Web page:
Orthorexia nervosa is an obsession with one’s food intake. Essentially, at least psychologically speaking, it is not that different from anorexia or bulimia. With Orthorexia, people are obsessed with food intake and neurotically count calories while being constantly on the lookout for healthy food; they shun all types of unhealthy food as if they were the devil incarnate. Such constant and ubiquitous manners of thinking about food is exhausting and instead of providing bouts of energy, it can drain them both physically due to lack of essential nutrients as well as psychologically due to raging internal conflicts.
What are the symptoms of Orthorexia Nervosa? Like anything, even health needs to be taken with a grain of salt and while we should be concerned about our well-being, we should not be obsessed by it or think about it at every turn and moment of our waking life. Whenever, you see somebody talking non-stop about health or worse trying to preach to you about the shortcomings of your behaviors or lack of restraint, beware. I have known reasonable vegetarians in my life (I myself had been proud part and parcel of the club in my younger years) but then there are also the preaching and self-righteous vegetarians; the latter sound like posessed evangelical preachers who would like to send you straight to hell for your lack of concern regarding your health and that of animals.
But even following vegetarian and vegan diets has both its pros and cons. In fact, there are studies that show how strict or not properly attuned or calibrated vegetarian diets can wreak more havoc than provide benefits to the person in question. Imbalanced diets can lead to diseases and chronic conditions ranging from osteoporosis, cataracts, allergies as well as a number of mental health ailments and even certain forms of cancer.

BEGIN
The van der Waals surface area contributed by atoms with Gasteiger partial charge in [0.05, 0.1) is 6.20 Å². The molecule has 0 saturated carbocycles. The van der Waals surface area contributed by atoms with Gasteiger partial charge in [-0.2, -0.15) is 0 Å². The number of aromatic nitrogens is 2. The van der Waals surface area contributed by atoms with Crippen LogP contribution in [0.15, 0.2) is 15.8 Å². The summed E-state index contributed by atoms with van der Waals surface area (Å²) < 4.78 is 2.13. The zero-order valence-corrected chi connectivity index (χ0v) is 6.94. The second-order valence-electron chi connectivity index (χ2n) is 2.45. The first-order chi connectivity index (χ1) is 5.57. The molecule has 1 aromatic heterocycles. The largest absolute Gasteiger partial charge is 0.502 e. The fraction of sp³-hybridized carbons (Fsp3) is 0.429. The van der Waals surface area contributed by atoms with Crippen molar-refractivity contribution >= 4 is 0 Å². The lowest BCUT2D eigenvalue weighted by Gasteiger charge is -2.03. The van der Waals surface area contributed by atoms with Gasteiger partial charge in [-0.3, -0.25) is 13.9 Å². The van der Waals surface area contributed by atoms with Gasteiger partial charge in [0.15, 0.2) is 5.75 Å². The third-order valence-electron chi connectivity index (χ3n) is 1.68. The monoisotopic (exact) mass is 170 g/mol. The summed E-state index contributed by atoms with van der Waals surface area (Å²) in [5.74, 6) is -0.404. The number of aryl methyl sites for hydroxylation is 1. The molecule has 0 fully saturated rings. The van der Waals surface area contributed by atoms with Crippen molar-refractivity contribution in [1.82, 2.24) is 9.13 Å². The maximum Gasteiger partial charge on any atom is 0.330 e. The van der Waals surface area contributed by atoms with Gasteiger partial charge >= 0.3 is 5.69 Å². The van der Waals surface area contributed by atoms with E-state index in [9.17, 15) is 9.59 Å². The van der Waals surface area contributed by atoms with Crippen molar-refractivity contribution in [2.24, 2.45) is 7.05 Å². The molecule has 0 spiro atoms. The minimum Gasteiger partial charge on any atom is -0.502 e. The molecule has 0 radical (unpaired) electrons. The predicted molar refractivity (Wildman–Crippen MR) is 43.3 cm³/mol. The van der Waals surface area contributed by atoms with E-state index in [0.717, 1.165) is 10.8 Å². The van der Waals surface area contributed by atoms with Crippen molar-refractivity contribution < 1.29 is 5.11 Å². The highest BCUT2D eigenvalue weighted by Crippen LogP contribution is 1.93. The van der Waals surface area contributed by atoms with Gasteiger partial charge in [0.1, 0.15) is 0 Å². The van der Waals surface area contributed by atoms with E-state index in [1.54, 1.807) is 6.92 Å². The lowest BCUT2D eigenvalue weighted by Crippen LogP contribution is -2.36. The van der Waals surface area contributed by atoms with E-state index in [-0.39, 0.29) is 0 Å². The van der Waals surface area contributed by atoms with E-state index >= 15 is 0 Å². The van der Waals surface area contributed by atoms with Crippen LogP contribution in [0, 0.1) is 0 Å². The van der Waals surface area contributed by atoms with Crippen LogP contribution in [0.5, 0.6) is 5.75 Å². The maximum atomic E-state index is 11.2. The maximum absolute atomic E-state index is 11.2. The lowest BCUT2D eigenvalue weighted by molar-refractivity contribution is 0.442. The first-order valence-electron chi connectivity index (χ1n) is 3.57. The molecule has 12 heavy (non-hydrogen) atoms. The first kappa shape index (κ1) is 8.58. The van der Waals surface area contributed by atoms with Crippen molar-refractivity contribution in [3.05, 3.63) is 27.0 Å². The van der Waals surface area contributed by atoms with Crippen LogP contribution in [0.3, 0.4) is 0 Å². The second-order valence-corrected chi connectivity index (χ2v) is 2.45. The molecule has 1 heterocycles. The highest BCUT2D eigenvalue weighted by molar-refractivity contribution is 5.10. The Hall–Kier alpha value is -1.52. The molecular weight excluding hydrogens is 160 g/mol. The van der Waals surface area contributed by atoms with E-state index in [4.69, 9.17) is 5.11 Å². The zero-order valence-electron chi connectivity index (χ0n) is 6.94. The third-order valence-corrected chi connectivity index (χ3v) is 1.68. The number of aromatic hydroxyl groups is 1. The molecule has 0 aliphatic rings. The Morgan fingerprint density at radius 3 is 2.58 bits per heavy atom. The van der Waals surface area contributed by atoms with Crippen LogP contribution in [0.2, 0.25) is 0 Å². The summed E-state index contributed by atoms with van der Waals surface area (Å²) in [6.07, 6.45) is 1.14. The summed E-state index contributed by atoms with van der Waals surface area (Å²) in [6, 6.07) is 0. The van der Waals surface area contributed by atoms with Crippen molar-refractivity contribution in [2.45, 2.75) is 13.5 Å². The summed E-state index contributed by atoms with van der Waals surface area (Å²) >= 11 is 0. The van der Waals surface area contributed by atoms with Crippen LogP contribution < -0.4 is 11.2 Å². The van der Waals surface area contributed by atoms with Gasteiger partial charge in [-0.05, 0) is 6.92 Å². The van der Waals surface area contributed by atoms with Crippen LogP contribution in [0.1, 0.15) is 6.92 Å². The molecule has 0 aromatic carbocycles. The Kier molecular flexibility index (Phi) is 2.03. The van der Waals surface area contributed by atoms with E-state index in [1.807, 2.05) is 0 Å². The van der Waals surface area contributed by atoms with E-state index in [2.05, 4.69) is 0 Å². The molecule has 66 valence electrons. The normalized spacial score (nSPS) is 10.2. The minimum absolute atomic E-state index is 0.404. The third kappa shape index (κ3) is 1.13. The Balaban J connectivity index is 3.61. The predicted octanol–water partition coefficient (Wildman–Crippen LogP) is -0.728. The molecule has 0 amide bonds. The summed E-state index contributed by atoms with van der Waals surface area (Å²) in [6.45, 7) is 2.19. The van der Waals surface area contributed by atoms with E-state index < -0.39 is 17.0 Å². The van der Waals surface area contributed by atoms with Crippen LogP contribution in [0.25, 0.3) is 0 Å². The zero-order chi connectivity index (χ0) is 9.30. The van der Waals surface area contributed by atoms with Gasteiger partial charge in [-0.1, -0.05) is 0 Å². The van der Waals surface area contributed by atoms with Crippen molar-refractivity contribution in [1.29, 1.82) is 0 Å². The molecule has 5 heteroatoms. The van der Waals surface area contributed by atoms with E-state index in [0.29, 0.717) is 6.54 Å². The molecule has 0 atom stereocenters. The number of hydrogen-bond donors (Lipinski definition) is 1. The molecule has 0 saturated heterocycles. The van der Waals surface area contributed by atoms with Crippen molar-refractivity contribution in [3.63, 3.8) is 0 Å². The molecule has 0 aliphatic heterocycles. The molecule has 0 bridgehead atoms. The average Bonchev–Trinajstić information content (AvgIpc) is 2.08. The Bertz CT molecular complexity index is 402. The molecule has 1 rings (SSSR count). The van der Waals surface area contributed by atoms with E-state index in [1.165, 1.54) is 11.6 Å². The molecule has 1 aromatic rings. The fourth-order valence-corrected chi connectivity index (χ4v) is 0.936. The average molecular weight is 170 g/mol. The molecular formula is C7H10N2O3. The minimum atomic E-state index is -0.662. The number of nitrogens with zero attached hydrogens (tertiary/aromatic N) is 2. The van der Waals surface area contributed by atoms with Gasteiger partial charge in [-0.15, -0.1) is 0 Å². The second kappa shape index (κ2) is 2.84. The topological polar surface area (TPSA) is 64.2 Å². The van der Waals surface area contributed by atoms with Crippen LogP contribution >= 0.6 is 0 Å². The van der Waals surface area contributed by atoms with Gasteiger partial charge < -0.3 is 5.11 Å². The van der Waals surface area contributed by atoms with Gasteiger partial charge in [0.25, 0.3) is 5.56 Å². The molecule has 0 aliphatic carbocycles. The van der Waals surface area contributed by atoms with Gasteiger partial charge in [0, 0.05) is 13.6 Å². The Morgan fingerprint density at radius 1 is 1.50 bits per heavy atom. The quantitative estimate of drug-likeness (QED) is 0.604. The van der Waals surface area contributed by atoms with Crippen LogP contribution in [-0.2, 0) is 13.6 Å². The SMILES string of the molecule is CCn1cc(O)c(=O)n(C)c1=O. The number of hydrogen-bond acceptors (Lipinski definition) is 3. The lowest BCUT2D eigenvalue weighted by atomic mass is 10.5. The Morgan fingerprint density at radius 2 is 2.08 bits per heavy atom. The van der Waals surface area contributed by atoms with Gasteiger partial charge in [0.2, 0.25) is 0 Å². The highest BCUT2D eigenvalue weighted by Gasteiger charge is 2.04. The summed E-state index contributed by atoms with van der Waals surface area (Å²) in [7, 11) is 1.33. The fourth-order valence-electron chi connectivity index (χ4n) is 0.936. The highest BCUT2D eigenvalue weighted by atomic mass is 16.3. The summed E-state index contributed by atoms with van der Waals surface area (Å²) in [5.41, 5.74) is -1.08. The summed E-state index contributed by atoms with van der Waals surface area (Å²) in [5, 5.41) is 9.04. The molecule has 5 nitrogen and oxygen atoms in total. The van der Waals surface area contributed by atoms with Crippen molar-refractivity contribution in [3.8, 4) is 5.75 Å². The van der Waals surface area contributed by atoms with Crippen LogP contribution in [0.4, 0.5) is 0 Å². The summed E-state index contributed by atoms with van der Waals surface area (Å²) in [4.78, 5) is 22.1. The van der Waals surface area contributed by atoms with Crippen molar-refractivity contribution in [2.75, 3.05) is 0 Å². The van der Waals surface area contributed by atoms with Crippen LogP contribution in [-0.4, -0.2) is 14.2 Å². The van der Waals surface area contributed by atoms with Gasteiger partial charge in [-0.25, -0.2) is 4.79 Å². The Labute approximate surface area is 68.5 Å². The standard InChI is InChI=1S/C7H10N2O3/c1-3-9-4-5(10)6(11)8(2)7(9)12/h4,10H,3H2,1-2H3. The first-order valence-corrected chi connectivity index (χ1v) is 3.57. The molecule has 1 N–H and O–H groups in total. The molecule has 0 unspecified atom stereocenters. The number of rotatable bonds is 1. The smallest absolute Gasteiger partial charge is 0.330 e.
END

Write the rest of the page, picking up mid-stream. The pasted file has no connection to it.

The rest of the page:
Blanket statements that vegetarian or vegan diets are always good and healthy or that meat eating is completely unhealthy miss the point and lead to false perceptions as well as faulty reasoning. In fact, strict or severely restricting diets will rob the body of important nutrients and will also strain it and can lead to anywhere from negligence to poor physical and emotional health. Too much of a good thing can then suddenly turn into its unintended opposite.
I find the religious metaphor not unwarranted here. The drive for pure, right or perfect food is not unlike the puritan belief of becoming clean and pure by shunning any kind of evil influence or so-called devil’s work. People are constantly alert about possible temptations and the devil may then reveal himself as a chocolate cupcake or a slice of hot cheese-dripping pizza. There is also the unspoken and understood undercurrent that people who practice such “cleansing” behaviors are deemed or see themselves as morally superior, a kind of holier-than-thou attitude that often permeates or emanates from them and supposedly gives them the right and permission to preach to others, the perceived sick and infidels.
Some of the negative effects of Orthorexia is not just a severe limitation of necessary food intake and nutrients but people suffering from this condition may isolate themselves due to their beliefs; they may not engage in social events and gatherings due to the fact that people around them would partake of unhealthy food; conversely, they may even be rejected by their peers for upholding and executing such drastic and radical views.
Although Orthorexia is not (as of yet) an officially recognized eating disorder, there are ways of gauging its impact and influence through a simple test. Dr. Steven Bratman, who coined the term, has provided a set of questions to test yourself for this eating disorder. For example, if you are constantly reading nutritional labels or thinking about food throughout the day or are meticulously planning your next day meals in advance, or have lost, given up on or sacrificed the pleasure of eating and replaced it with cold counting of calories, then you may be prone to have or be in the process of developing this disorder.
Food should be not only providing nutrients to your body, but it should be much more. As a food lover, I very much appreciate its myriad nuances in our life and history. It is a cultural statement evidenced in the variety of ethnic food from different regions; it is also a social event that bonds and unites families and communities; it is most and foremost also one of the most pleasurable activities out there. We go out not only on dates but also eat out to celebrate important events and accomplishments. Not enjoying food or shunning, severely restricting and limiting it or even feeling consistently and constantly guilty about it are warning signs that you may be heading in the wrong direction of your quest for health.